200 Greatest! Albums & Performances

200 Greatest: Performances & Recording

See also: Greatest Drumming Moments: Beats and Fills

200 Greatest Drumming Moments: Events

200 Greatest Gear Moments: Gear and Technology

200 Greatest Events

Gene Krupa on “Sing, Sing, Sing”

Throughout this 1937 swing classic, Krupa’s drums appear to be having a dialogue with Benny Goodman’s clarinet and Harry James’ trumpet. Note the tom-driven “solo-ettes” (one features cowbell) that crop up throughout the seven-minute song.

200 Greatest Events

The First Big Drum Battle: Gene Krupa vs. Buddy Rich

Did Rich outshine his aging idol in this epic 1952 contest at Jazz At The Philharmonic at Carnegie Hall, which laid the groundwork for drums as blood sport? The drummers’ approaches are so intrinsically different you can’t call one better than the other.

200 Greatest Events

Cozy Cole on “Topsy, Part 2”

Although Cole recorded a notable drum solo with Jelly Roll Morton (“Load Of Cole”) as early as 1930, it’s the recording of the Benny Goodman tune “Topsy” that earned the drummer/bandleader lasting fame. “Topsy, Part 2” landed at #3 on Billboard’s R&B chart in 1958.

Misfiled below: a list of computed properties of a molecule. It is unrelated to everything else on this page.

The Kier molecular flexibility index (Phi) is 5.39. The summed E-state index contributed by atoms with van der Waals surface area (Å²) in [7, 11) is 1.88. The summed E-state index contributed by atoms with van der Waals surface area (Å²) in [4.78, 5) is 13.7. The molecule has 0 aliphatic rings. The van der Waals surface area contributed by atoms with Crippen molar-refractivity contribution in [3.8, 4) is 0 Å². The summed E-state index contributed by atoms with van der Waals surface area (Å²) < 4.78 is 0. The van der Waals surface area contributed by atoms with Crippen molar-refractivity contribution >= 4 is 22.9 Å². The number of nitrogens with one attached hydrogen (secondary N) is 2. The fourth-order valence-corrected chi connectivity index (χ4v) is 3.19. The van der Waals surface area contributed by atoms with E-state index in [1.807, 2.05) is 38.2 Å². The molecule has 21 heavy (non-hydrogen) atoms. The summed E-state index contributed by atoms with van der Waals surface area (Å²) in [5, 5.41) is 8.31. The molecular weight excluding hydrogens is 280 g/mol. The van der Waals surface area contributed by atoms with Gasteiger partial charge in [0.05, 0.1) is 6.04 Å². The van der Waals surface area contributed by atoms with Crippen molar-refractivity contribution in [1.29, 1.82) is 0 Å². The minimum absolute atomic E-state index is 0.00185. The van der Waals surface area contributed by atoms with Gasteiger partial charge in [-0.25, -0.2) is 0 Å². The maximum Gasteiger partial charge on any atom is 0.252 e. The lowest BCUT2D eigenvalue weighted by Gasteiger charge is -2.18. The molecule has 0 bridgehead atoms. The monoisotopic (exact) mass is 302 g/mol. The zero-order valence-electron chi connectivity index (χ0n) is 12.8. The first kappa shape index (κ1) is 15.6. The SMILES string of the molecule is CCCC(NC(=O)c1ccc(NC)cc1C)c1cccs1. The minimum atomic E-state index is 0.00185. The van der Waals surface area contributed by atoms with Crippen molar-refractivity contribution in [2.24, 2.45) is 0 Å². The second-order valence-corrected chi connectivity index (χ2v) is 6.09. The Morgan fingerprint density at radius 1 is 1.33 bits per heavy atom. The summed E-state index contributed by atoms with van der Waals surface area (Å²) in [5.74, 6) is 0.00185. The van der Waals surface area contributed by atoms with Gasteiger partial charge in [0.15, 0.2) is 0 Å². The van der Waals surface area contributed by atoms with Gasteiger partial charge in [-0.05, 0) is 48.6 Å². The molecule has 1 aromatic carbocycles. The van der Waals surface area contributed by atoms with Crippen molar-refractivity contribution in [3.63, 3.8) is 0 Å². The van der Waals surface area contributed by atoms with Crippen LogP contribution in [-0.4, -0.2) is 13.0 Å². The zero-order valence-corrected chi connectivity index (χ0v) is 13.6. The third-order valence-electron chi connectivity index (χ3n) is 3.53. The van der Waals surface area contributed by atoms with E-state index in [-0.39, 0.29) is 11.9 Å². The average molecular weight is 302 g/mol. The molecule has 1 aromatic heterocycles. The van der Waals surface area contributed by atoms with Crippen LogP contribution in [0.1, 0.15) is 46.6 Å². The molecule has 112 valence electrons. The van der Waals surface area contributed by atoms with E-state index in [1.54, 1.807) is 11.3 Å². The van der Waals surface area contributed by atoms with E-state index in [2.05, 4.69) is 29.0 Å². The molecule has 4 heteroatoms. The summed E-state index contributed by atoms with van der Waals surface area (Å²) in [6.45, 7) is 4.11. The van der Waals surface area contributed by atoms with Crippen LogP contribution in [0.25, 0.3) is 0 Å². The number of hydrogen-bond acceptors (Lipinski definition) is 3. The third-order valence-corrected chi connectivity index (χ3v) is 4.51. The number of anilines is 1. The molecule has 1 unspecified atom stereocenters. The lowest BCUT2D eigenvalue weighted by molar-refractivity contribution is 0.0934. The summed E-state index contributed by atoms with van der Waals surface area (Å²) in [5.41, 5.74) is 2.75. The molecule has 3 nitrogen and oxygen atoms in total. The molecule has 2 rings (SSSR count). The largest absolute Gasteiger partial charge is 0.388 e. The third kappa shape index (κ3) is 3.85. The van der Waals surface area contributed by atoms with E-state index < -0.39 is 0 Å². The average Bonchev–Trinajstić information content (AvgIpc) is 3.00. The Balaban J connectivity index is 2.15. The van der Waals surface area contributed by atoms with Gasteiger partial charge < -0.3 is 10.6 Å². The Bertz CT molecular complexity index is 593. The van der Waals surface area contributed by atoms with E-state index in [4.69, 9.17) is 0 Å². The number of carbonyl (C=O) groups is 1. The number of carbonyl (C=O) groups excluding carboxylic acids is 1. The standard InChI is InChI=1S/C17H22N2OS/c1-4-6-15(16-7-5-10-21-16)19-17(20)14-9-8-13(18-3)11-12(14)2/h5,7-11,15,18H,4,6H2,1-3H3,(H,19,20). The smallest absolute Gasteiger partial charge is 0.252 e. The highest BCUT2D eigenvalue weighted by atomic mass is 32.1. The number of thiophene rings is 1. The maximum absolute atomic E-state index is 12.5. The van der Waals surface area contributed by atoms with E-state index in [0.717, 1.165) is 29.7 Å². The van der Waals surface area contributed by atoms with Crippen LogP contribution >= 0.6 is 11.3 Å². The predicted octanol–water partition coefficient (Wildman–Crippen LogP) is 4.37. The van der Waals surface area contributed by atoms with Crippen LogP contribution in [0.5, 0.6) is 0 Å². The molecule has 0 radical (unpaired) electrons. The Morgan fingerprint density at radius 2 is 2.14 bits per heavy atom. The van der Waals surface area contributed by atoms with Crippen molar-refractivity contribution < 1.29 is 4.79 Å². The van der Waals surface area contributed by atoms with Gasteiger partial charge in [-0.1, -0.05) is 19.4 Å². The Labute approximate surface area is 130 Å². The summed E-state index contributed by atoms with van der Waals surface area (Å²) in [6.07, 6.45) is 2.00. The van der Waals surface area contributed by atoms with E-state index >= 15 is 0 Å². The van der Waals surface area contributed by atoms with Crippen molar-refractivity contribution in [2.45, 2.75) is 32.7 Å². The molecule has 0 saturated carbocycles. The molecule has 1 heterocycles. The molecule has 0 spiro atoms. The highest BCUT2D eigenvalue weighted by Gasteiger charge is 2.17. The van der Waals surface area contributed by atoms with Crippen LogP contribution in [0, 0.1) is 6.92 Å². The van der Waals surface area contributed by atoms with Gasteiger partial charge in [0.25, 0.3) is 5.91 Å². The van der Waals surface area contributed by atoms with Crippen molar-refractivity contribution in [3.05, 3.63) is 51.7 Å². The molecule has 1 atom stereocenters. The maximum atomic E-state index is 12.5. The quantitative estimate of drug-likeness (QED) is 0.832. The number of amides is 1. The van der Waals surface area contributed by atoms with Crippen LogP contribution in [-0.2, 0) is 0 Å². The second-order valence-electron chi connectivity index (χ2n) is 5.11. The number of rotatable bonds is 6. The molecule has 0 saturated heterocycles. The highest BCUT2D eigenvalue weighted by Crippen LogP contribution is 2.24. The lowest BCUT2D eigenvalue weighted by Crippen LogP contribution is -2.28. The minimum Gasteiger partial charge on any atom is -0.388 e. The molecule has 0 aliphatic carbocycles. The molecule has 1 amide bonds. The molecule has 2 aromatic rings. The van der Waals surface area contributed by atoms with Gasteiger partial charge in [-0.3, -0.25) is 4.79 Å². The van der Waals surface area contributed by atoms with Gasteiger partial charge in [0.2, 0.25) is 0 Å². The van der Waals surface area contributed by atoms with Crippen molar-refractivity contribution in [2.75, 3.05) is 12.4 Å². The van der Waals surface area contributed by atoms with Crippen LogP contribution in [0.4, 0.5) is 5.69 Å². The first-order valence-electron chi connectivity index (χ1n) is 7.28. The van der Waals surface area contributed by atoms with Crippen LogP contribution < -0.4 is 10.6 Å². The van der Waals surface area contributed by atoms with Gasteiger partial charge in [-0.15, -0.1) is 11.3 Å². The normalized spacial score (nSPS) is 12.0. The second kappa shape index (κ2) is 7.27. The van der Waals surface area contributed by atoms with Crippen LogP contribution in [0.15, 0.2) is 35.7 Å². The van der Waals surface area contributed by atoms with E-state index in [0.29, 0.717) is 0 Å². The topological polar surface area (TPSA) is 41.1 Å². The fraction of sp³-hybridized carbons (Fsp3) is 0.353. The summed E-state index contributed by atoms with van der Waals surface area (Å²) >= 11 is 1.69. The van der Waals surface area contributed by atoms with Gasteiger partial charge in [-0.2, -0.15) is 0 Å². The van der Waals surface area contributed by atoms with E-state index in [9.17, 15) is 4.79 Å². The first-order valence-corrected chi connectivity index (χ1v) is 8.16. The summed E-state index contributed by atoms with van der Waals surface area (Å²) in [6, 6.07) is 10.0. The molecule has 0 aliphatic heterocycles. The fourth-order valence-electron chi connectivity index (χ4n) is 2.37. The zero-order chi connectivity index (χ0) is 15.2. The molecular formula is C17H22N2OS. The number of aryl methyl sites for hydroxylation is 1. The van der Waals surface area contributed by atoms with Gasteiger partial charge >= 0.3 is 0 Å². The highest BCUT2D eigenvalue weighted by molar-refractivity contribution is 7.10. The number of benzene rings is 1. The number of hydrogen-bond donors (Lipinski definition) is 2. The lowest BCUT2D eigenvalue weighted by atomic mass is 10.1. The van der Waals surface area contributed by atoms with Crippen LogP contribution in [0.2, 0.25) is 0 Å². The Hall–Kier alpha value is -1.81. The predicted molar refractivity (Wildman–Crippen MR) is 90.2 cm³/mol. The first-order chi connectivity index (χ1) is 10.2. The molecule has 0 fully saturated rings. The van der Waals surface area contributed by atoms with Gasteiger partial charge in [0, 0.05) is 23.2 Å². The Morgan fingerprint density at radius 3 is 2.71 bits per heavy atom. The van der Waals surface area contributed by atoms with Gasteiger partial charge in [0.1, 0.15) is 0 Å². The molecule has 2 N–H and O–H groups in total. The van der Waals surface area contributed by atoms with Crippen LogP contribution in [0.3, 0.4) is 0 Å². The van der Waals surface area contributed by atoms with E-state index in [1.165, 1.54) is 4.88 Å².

200 Greatest Events

Philly Joe Jones on “Gone”

This cut from Miles Davis’ 1958 album Porgy And Bess — an adaption of George Gershwin’s opera — is actually a Gil Evans tune. While Jimmy Cobb played on most of Porgy, the track “Gone” is all Philly Joe. He solos in musical, non-obnoxious ways throughout its 3:40 length.

200 Greatest Events

Joe Morello on “Take Five”

Despite its name, it’s likely audiences weren’t even aware of Morello’s tricky 5/4 time in this 1959 single from The Dave Brubeck Quartet (part of its genius), but the unconventional use of space in the two-minute solo got their attention. Sometimes live it was partially played barehanded and include a one-handed roll.

200 Greatest Events

Buddy Rich’s “West Side Story Medley”

A staple in all Rich’s later performances, the medley made this list because it’s evidence of the drummer’s ability to blend beats into his band’s musical chart. If Rich couldn’t read, he made up for it with an infallible hear-it-once memory.

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